Cornhill Magazine, 5 (1862), 746–53.
What are the Oil Wells?
[James A St John]
Economic Geology, Geology, Creation, Gas Chemistry, Light, Industry, Progress
Reports on the 'discovery of the oil springs of the New World' and the many new applications that are being developed for petroleum, but notes that however 'Far into nature [...] science may be said to have penetrated, we are still unacquainted with much that is going on in the interior, and even in the crust of our planet, where, it may be, the work of creation is yet in progress'. (747) In Canada, 'many scientific fanatics' have become extremely 'sanguine' about the potential of 'petroleum gas' to 'light up all the great cities of Europe as well as of America', although the author remarks, 'Science is certainly performing wonders in the world, but it transcends our acuteness to perceive how any artificial apparatus can be made to distribute luminiferous gas at as small a cost as Nature's old-fashioned solar lamp' (747–48). Also reflects that 'amidst the innumerable inventions and improvements which characterize our times, we look back with absolute amazement at the slowness with which men of former generations turned to account the gifts of nature. [...] Whatever other faults or shortcomings may be laid to our charge, we can hardly be accused of neglecting any source of material wealth' (752).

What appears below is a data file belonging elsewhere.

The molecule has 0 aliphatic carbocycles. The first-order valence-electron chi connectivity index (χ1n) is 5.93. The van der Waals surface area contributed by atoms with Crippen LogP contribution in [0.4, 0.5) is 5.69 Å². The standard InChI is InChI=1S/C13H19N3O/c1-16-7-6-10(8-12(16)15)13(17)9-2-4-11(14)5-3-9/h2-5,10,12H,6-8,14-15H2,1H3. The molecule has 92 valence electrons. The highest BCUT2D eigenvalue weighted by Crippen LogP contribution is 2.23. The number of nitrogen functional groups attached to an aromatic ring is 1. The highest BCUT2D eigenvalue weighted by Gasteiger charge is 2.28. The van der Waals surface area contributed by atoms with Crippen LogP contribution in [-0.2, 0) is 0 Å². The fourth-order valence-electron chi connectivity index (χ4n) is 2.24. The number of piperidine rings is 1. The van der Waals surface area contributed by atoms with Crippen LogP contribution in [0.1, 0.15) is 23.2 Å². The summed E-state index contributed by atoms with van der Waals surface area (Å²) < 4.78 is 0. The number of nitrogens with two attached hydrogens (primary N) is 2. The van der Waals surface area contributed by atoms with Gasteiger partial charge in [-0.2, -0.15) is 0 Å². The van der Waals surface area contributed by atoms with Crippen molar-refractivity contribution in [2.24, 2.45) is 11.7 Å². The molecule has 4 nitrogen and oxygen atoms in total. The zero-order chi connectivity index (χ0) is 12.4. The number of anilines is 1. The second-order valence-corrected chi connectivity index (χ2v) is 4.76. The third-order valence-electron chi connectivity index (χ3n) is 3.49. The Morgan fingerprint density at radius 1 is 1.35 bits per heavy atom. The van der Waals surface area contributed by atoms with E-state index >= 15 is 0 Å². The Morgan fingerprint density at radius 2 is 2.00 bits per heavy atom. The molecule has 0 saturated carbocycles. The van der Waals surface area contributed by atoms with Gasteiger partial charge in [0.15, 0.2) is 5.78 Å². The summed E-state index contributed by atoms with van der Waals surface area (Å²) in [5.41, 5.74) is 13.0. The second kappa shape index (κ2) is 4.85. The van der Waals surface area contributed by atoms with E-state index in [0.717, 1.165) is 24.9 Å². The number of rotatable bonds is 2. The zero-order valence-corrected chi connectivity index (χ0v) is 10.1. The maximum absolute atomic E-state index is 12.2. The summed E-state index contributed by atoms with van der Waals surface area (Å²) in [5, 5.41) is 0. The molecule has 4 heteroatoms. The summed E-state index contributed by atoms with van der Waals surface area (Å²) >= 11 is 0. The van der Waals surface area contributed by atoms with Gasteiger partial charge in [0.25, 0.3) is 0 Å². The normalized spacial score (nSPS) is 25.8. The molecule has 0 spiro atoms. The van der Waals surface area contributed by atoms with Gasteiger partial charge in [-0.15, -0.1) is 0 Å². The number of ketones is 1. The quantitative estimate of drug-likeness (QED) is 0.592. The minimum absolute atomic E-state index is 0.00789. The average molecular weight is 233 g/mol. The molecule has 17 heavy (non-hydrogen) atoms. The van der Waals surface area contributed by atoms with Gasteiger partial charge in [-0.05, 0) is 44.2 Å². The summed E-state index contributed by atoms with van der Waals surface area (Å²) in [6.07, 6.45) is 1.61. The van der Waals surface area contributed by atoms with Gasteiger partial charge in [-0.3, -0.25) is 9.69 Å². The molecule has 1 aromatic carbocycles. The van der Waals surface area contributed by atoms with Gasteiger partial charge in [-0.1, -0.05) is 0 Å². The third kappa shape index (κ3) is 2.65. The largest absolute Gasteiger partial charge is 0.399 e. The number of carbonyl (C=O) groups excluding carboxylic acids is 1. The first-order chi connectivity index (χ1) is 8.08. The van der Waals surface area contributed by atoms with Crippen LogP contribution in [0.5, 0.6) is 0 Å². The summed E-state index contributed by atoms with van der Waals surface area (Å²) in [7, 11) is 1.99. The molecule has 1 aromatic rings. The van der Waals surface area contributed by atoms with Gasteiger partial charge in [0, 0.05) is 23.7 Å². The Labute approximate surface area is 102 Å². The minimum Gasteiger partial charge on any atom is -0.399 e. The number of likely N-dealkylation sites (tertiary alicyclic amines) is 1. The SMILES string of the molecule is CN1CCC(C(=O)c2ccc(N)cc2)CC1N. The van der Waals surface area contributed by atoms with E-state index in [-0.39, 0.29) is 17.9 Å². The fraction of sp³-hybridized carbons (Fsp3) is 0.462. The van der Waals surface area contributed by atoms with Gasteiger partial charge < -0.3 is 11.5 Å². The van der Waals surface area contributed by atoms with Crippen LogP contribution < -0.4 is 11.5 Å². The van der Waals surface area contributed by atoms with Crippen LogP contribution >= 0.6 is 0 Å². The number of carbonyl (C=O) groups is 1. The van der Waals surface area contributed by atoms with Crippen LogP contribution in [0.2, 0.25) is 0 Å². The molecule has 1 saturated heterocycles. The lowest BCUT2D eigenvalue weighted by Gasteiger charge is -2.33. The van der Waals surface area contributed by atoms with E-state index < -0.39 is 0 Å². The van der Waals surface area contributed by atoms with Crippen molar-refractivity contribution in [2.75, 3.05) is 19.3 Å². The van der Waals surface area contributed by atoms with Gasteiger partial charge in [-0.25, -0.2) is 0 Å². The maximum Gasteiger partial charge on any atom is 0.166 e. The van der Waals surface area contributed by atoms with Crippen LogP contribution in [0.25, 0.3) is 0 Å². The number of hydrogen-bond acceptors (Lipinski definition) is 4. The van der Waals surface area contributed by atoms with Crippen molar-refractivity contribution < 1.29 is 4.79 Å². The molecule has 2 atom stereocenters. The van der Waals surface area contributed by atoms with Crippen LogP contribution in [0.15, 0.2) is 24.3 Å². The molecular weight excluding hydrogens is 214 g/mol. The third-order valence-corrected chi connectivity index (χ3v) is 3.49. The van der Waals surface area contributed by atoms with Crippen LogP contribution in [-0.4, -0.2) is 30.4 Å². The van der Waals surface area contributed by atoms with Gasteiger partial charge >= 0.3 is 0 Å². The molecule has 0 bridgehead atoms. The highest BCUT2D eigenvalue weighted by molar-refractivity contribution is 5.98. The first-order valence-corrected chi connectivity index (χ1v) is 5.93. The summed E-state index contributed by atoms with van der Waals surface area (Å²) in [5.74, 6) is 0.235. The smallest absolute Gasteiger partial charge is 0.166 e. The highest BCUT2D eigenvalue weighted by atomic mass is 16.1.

© Science in the Nineteenth-Century Periodical Project, Universities of Leeds and Sheffield, 2005-07
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